Page 12 - Power Usage, Temperature, Noise
Using a wall power measurement device, I noted down the total system power consumption with the Gigabyte G1 Gaming GeForce GTX 970 4GB installed. Do keep in mind this includes every component of the system -- including power supply efficiency loss -- and not just the graphics card only. Also, the load conditions cannot be directly compared against this base value, since the entire system is under load, and as such the CPU will also contribute to the increased power usage to some extent. With that in mind, the Gigabyte G1 Gaming GeForce GTX 970 4GB's power consumption reached a maximum of 314W load from 74W idle -- a difference of 240W. Gigabyte likes to promote their lower RDS(on) MOSFETs, quality solid capacitors, 2oz copper PCB, and low power loss ferrite core design. In the past, I have seen a difference in power consumption as much as 10W against reference cards with regular components. The above results were obtained when running 3DMark's Fire Strike Extreme test, and your graphics card is not likely to see any higher loads, especially under normal usage. To be honest, you are not going to get anywhere near this under intense gaming sessions, so really -- this is just for interest's sake, haha.
For the purpose of this review, I left the fan on default settings, so its speed is allowed to vary accordingly with temperature. I also wanted to see what the card is capable of doing inside my low airflow chassis configuration. Most people should get better results in real life than our hot running test bench environment. With that in mind, I left the stock paste intact for testing before taking it apart for the photo session on Page 3. Its thermal interface material was applied properly from the factory, which we have seen during disassembly. Even under our intense Furmark load tests, the Gigabyte G1 Gaming GeForce GTX 970 4GB peaked out at only 58c; a figure that is simply amazing, thanks to the 600W WindForce 3X cooler and the GM204's low TDP. It is important to point out this is the worst case scenario -- you will not hit this temperature under normal gaming sessions. Most cases should have better airflow than my configuration anyway.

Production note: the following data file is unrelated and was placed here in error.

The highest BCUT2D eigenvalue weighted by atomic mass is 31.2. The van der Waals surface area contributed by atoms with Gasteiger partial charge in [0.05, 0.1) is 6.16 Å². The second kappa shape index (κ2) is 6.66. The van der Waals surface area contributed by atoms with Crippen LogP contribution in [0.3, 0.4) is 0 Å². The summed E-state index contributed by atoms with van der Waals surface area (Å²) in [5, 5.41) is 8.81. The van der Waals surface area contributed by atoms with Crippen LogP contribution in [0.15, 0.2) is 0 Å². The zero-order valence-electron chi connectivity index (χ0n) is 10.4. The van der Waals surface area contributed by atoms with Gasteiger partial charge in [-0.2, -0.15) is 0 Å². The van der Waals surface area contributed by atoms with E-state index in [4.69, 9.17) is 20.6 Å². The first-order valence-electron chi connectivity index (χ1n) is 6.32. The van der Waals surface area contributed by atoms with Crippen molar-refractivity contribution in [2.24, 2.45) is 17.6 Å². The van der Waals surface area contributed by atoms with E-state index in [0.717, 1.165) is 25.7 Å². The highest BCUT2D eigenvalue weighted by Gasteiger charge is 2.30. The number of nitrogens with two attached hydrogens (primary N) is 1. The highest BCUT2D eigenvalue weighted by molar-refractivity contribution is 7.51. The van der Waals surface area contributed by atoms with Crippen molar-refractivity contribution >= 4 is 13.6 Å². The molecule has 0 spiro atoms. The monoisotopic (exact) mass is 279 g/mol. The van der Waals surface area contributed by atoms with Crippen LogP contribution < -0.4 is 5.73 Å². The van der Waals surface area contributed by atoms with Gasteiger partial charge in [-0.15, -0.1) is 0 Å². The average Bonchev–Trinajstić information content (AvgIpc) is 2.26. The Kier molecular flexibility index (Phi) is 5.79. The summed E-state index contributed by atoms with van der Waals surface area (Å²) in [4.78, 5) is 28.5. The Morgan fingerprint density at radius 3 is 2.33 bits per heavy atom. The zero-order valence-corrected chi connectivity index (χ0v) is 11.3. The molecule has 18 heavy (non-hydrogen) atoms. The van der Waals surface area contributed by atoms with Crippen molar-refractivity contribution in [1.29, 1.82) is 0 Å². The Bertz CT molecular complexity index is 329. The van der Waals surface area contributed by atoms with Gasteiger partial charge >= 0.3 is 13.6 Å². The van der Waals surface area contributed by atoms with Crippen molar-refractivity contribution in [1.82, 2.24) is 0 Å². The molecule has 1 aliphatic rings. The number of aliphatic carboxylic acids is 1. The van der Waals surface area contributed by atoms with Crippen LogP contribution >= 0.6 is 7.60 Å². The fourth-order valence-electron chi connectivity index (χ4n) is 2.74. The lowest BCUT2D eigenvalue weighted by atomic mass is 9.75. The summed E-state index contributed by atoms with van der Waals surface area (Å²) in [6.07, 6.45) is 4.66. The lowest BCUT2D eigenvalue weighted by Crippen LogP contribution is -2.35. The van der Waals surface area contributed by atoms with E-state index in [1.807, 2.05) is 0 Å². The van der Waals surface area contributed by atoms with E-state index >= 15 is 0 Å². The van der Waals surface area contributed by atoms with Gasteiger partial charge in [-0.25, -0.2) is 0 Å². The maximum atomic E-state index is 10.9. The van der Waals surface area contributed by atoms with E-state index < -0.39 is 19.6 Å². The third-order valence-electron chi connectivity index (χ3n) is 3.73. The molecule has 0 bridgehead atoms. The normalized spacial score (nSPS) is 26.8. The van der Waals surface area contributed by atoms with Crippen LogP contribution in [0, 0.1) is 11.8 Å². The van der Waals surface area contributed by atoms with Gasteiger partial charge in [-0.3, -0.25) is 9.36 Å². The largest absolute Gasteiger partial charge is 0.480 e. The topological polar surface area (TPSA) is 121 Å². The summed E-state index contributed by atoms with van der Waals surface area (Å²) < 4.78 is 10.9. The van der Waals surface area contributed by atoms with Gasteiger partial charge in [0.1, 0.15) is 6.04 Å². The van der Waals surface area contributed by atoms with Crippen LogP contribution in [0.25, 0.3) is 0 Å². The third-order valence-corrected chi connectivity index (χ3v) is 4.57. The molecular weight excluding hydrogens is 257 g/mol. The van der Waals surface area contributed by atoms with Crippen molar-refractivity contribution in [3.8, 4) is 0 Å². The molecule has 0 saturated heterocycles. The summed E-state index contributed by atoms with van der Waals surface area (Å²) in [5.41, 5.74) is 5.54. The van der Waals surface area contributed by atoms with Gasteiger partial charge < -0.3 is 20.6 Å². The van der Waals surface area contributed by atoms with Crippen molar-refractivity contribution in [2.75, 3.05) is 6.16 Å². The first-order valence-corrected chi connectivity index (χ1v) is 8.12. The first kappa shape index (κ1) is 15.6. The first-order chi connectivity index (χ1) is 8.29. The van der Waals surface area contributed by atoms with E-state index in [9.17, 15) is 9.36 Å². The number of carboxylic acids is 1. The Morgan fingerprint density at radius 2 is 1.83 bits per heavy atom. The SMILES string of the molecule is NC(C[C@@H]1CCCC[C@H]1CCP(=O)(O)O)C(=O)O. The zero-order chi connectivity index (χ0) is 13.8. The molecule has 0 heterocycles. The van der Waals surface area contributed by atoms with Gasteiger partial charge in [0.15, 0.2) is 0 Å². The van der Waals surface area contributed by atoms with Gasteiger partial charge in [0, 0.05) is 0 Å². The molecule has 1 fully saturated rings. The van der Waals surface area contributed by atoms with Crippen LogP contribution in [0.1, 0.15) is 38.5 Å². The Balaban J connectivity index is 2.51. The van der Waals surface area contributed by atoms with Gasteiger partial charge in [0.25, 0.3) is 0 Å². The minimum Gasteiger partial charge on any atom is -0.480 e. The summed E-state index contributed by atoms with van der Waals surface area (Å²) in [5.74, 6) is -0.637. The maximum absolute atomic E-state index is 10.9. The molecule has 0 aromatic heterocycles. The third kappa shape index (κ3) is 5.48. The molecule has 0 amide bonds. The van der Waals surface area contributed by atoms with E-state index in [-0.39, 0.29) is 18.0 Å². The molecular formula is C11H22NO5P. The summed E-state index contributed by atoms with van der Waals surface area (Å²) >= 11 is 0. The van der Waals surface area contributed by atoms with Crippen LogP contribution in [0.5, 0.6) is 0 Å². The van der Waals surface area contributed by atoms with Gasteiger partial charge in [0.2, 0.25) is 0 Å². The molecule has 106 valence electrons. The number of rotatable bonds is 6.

As far as noise is concerned, while this is very subjective, I am quite a picky person on noise, and the loudest component in my entire system is probably my Noctua ultra low noise fans -- and they are not loud at all. In my opinion, there is no objective measurement of noise, as measuring sound pressure level is often impractical, because human ears are more sensitive to some frequencies than others. On a scale from 0-10 where 0 is silent and 10 is the loudest, I would rate the Gigabyte G1 Gaming GeForce GTX 970 4GB to be at 3.0/10 at 34% fan speed. 34% is the default fan speed during idle, and this is also the lowest you can set it to. It does not produce a significant amount of noise until it goes above 50%, but it will be nice if it can be tuned to around 20-25% to appeal to silent PC enthusiasts. The fan will kick up to at full load, unless set otherwise. On a scale from 0-10, where 0 is silent and 10 is the loudest, I would rate the Gigabyte G1 Gaming GeForce GTX 970 4GB to be at 7.0/10 at 100% fan speed. Seriously, it is pretty loud at that speed -- but at least the fan runs smoothly. If you want your card to be appropriate in a quiet PC configuration, keep the fan running at minimum. Once you bump it past that magic mark, you are going to hear it quite clearly. That said, as with all Gigabyte WindForce cards I have used in the past, when you are not gaming, it is pretty darn quiet. The G1 Gaming GTX 970 is a little louder than the Gigabyte GeForce GTX 760 2GB at idle, but I am just being picky here.
1. Introduction, Packaging, Specifications
2. NVIDIA GeForce GTX 970 Architecture
3. A Closer Look, Installation, Test System
4. Benchmark: 3DMark
5. Benchmark: Battlefield 4
6. Benchmark: BioShock Infinite
7. Benchmark: Crysis 3
8. Benchmark: GRID 2
9. Benchmark: Metro: Last Light
10. Benchmark: Thief
11. Benchmark: Unigine: Heaven 4.0
12. Power Usage, Temperature, Noise
13. Overclocking and Conclusion